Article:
Sit around a table, hang out in a workshop or share a beer with a group of custom bike fanatics and one question is guaranteed to come up every single time, “what if?” What if we jammed a Triumph engine in a Norton frame, what if we stuck my Gixxer forks on your old CB Honda or what if we, follow me here guys, we turned a Hyosung into a race bike? Ok, so clearly some ideas are best forgotten, others have gone on to become legendary innovations and the vast bulk never see the light of day. But when Craig Marleau of Kick Start Garage in Northern California had such a moment he not only built his “what if” idea, The Taco Truck, he completed it in record time, pulled off a creation the likes of which has never been seen and won an award at the prestigious One Moto Show.
“From timeless restorations to trend-setting customs, Kick Start Garage is truly a craftsman’s moto works!” and this build is proof positive the motto matches the man! The Taco Truck started from this idea – “what if you could jump on your vintage motorcycle and ride to a vintage MX race and be able to then throw your leg over a race bike and have fun? The trouble is, you would need to ride someone else’s bike or have it brought to the track for you. So why not ride to the track and bring your race bike too?” Genius, It all gets going with the custom tow vehicle a 1971 BMW R75/5 that has been given the full Kick Start treatment. Stripped back to the bare frame it was relieved of all the bits and pieces it didn’t need and the rear subframe was removed. Wanting there to be room for two, a new sub-frame was built and a metal hugging Alligator seat fitted for an added layer of cool.
Matching the Gator seat is some extra green gear from Biltwell, their colour coded Kung Fu grips slid onto a set of their Moto bars. The classic R series BMW tank finished in black also receives some green in the form of pinstriping that is joined by a thinner inside line in silver. Cleaning the look of the frame up and making it durable the whole thing was coated in hammertone grey that let’s the black and green take centre stage. The BMW is distinctly vintage in its aesthetic, you get the feeling it could be turning up at an MX race in the 1970s and fitting right in; from the blacked out engine and wheels, to the clutter free bars, yellow-lensed headlight and gators on the forks, Craig has done a brilliant job at keeping things custom but period correct.
Pulling it all along is the torquey BMW boxer, 745cc of Airhead muscle, that with a long stroke and 2 valves per cylinder provides the perfect basis for an engine required to tow extra weight. The rebuilt and polished carbs provide the fuelling while letting the punters know The Taco Truck is arriving on track are a rorty set of heat wrapped pipes finishing out in their own shorty mufflers. Taking on the suspension duties is a pair of Fox Podium shocks that may seem like overkill on such a build until you consider their need to serve a dual purpose. The fully adjustable remote reservoir shocks mean that the suspension can be perfectly fine tuned for riding with the side car on or with the extra weight removed dialled in for a spirited ride sans plenty of extra baggage. Allowing the BMW to go anywhere are a set of knobby all-purpose Shinko tyres and with that the BMW was done.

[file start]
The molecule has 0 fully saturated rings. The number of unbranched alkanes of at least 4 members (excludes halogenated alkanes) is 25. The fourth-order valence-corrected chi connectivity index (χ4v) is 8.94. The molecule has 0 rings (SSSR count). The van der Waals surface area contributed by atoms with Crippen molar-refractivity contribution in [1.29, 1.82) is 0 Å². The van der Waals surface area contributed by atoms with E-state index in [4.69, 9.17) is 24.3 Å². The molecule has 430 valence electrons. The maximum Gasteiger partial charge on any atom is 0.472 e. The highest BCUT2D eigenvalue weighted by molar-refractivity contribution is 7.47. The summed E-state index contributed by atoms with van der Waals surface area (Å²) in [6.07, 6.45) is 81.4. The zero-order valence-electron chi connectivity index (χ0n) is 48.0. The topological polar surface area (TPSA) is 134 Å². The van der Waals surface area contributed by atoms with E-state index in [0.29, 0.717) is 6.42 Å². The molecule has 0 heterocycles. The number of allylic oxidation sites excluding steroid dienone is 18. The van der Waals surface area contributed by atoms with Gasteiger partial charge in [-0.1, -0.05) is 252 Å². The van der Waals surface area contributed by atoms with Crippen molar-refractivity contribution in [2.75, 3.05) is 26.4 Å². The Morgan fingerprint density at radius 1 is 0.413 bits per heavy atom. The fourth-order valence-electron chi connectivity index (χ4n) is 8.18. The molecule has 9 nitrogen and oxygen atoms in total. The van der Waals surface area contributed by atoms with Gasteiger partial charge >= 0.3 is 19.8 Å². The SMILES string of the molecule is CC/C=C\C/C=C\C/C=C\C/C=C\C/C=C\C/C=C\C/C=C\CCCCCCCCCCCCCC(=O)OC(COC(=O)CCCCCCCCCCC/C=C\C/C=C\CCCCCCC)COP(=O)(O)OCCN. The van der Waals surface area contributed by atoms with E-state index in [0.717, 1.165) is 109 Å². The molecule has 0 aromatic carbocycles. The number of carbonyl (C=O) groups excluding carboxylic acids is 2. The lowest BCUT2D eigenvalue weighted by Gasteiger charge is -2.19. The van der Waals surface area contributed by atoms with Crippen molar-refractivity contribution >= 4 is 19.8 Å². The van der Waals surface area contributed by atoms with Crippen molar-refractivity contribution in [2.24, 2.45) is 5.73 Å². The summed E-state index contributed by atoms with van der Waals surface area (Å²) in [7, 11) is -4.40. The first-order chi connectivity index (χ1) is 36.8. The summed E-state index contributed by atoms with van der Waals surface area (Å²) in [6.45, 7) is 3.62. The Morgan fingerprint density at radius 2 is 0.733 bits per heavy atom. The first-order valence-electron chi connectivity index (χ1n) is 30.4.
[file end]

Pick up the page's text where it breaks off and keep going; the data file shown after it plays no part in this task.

Next up was the sidecar and it is a serious piece of kit given the short time period in which Craig had to work. The frame is fabricated from 2” steel tubing and attaches to the BMW at three points on the frame with pivoting joints. Taking full advantage of the clever construction the side car features a sprung axle and with its own purposeful rubber really can take on all sorts of road conditions. Then it was time for some true hot rod tricks, the flooring is made up of beautiful old redwood planks that give it an old flatbed feel. But the pièce de résistance is the 1940s airplane fender than now covers the wheel. It needed a lot of work before it would fit and be functional but stickered-up with an El Taco Truck logo and left in raw metal it’s an uber cool addition that takes this build to the next level.
With a custom tow vehicle and sidecar completed it was time for the race bike, a 1973 Bultaco Pursang that belongs to friend of Kick Start, Brook Taplac and was going to be raced by the lads this year anyway. Despite the time factor Craig doesn’t do things by halves and the Bultaco received a good dose of customisation before he deemed it fit to climb aboard the Taco Truck.
The whole bike was torn down for a thorough restoration which started with the frame being powder coated in brushed aluminium. The glorious red and yellow paint with classic white VMX fenders was laid down by Tomcat Studios who also included a KSG logo where the Bultaco item had once been. “To pay homage to Fox Racing’s heritage, we used the anniversary number 74 and we also used their Podium shocks on this bike”
Finishing off the race bike build is a custom-made seat that was crafted in-house at Kick Start Garage and a front number plate in true VMX style by Mitchell Allen. With the job completed in time for The One Moto Show and a trophy to take home it seems like the setup is far too good to take to the road, drive through the muddy pit paddocks and sling dirt on the beautiful Bultaco. But that’s the plan and there is even more to come. It seems Craig just never runs out of “what if” ideas and he has more than enough talent to pull them off, so look out for the The Taco Truck as there is more in store “we plan to use the flatbed as a platform for the outdoors. So look for photos of us adventuring with camping gear and a canoe or…” or what Craig? We’ll all have to stay tuned to find out, but for now he has a combination that most of us would kill for and the inspiration to ask ourselves… “what if?”
[Photos by Garrett Meyers]